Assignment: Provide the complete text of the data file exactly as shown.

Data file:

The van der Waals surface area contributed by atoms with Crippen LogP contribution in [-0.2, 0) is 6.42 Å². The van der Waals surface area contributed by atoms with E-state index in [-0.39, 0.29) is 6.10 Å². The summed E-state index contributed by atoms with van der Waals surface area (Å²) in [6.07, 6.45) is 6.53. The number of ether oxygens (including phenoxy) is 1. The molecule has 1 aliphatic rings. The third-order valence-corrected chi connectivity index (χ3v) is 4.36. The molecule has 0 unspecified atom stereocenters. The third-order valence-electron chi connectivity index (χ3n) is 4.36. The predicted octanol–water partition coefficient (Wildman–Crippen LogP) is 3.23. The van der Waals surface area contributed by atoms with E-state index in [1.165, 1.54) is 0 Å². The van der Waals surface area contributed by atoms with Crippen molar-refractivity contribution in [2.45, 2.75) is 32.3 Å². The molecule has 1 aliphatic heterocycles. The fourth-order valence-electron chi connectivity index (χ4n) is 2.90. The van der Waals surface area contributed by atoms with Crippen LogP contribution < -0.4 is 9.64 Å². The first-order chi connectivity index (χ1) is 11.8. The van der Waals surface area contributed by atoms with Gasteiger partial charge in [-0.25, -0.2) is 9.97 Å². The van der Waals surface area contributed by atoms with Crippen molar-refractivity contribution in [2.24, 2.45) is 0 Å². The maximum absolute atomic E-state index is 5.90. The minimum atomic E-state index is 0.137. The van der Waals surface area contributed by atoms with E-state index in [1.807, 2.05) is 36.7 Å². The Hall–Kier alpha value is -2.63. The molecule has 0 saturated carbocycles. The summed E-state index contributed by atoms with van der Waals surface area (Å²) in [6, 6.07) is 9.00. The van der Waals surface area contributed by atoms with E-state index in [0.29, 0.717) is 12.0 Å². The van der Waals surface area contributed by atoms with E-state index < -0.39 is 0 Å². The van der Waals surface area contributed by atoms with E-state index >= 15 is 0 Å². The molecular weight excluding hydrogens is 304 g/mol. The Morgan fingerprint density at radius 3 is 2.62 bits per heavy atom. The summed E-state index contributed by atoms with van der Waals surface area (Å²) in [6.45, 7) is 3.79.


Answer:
The van der Waals surface area contributed by atoms with Crippen LogP contribution in [-0.2, 0) is 6.42 Å². The van der Waals surface area contributed by atoms with E-state index in [-0.39, 0.29) is 6.10 Å². The summed E-state index contributed by atoms with van der Waals surface area (Å²) in [6.07, 6.45) is 6.53. The number of ether oxygens (including phenoxy) is 1. The molecule has 1 aliphatic rings. The third-order valence-corrected chi connectivity index (χ3v) is 4.36. The molecule has 0 unspecified atom stereocenters. The third-order valence-electron chi connectivity index (χ3n) is 4.36. The predicted octanol–water partition coefficient (Wildman–Crippen LogP) is 3.23. The van der Waals surface area contributed by atoms with E-state index in [1.165, 1.54) is 0 Å². The van der Waals surface area contributed by atoms with Crippen molar-refractivity contribution in [2.45, 2.75) is 32.3 Å². The molecule has 1 aliphatic heterocycles. The fourth-order valence-electron chi connectivity index (χ4n) is 2.90. The van der Waals surface area contributed by atoms with Crippen LogP contribution < -0.4 is 9.64 Å². The first-order chi connectivity index (χ1) is 11.8. The van der Waals surface area contributed by atoms with Gasteiger partial charge in [-0.25, -0.2) is 9.97 Å². The van der Waals surface area contributed by atoms with Crippen molar-refractivity contribution in [2.24, 2.45) is 0 Å². The maximum absolute atomic E-state index is 5.90. The minimum atomic E-state index is 0.137. The van der Waals surface area contributed by atoms with E-state index in [1.807, 2.05) is 36.7 Å². The Hall–Kier alpha value is -2.63. The molecule has 0 saturated carbocycles. The summed E-state index contributed by atoms with van der Waals surface area (Å²) in [6, 6.07) is 9.00. The van der Waals surface area contributed by atoms with E-state index in [0.29, 0.717) is 12.0 Å². The van der Waals surface area contributed by atoms with E-state index < -0.39 is 0 Å². The van der Waals surface area contributed by atoms with E-state index >= 15 is 0 Å². The molecular weight excluding hydrogens is 304 g/mol. The Morgan fingerprint density at radius 3 is 2.62 bits per heavy atom. The summed E-state index contributed by atoms with van der Waals surface area (Å²) in [6.45, 7) is 3.79.